Huddled around their desks inside a classroom at Townview Center, Mrs. Ping Zhuge’s students are deciding whether to provide a loan so a 21-year-old nursing student in Cambodia can pay his college tuition.
Or, the students’ discuss, maybe they should instead provide a loan to a Kenyan farmer so she can buy the lights and inputs needed to plant six acres? Then again, there is also 24-year-old in the Gaza Strip who is requesting a loan to buy a solar system for heating water for the family house. Maybe they should give a loan to him instead?
The students are able to provide the microloans thanks to Fossil, which gave every student in the classroom a $50 credit. The students then use their $50 to make a loan through Kiva, a nonprofit that lets individuals lend as little as $25 to help create opportunity around the world.
Frank Geslani, senior copywriter in global communications at Fossil Group, said the activity was a way to broaden the students’ horizons and make a real world difference.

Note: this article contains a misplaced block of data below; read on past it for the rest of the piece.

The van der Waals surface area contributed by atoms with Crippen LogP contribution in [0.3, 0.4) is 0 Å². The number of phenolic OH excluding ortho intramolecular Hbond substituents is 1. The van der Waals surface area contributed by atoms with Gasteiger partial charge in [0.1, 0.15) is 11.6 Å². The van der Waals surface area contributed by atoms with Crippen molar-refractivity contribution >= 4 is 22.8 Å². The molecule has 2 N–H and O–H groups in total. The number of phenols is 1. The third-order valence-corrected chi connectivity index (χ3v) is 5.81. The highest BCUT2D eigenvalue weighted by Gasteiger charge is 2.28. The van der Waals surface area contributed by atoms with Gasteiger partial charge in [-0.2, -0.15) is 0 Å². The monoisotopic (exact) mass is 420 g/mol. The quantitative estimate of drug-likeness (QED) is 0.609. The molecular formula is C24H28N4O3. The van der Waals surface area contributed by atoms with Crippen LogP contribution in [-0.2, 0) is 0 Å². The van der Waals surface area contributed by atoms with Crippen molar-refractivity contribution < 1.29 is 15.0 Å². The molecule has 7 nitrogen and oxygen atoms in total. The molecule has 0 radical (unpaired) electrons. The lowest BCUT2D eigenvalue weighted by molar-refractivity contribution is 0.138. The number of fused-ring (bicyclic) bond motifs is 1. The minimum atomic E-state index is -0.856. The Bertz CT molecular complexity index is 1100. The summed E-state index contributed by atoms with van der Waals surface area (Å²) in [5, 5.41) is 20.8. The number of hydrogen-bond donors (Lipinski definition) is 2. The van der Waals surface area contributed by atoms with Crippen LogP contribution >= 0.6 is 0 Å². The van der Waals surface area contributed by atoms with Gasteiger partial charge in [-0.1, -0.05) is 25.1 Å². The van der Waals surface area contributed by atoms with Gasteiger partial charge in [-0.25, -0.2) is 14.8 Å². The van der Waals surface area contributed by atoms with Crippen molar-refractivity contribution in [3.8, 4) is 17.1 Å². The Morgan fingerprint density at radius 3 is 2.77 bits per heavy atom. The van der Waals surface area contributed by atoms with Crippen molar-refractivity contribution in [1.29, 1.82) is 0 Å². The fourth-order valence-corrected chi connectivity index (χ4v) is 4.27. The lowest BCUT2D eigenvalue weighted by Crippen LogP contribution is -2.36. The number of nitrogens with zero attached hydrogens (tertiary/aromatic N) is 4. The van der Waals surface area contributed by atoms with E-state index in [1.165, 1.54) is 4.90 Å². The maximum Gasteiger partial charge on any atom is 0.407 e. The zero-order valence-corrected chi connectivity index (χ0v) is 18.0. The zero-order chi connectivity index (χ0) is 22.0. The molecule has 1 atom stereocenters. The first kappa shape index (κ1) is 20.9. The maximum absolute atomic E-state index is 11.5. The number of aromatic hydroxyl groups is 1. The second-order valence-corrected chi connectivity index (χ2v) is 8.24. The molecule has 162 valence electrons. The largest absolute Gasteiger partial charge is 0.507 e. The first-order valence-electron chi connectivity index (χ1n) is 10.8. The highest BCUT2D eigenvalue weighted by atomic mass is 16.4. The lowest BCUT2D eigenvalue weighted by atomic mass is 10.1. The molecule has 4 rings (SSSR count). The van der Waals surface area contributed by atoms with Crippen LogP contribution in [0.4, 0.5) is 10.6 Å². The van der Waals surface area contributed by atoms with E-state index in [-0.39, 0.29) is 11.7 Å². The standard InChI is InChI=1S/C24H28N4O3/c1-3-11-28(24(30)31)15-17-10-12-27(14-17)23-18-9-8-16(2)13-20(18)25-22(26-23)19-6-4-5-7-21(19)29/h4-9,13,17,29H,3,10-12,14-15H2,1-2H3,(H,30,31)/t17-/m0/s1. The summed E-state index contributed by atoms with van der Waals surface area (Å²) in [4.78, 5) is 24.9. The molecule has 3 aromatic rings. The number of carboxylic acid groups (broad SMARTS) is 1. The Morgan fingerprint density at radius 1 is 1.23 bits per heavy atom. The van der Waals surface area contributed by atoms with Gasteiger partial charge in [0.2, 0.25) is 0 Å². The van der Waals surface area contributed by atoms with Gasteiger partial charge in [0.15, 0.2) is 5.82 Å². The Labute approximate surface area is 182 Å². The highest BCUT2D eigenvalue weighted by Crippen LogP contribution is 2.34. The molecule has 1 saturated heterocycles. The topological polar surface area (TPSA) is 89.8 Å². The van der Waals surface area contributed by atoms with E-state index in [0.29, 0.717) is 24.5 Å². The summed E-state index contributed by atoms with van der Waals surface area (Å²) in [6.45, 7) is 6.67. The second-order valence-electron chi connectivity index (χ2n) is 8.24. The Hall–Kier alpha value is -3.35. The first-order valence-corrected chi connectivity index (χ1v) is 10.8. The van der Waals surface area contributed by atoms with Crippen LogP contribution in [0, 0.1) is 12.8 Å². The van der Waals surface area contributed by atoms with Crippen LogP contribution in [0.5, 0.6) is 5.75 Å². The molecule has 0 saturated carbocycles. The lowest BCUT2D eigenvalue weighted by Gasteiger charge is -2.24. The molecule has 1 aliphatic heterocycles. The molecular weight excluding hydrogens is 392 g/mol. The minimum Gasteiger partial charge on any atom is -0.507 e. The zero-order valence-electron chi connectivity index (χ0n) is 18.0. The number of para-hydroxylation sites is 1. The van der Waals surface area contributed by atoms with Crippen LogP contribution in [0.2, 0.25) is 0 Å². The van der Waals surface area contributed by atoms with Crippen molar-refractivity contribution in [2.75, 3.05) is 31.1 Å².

“For many of us, it’s easy just to think about our own lives and the people around us in our own communities,” Geslani said. “Coordinating it so students could give loans through Kiva is a way to show them how they can make an impact in peoples’ lives around the world.”
The Dallas Teacher Residency, which helps recruit, prepare, develop and support teachers, arranged for volunteers from Fossil to appear at Townview. The Dallas Teacher Residency is a grant recipient of the Fossil Foundation and has placed multiple teachers, including Mrs. Zhuge, in Dallas ISD schools.
As for whether to provide the loan to the nursing student, Kenyan farmer or Garza Strip resident in need of hot water, the students eventually settled on an answer: split up their money so they could donate to all three.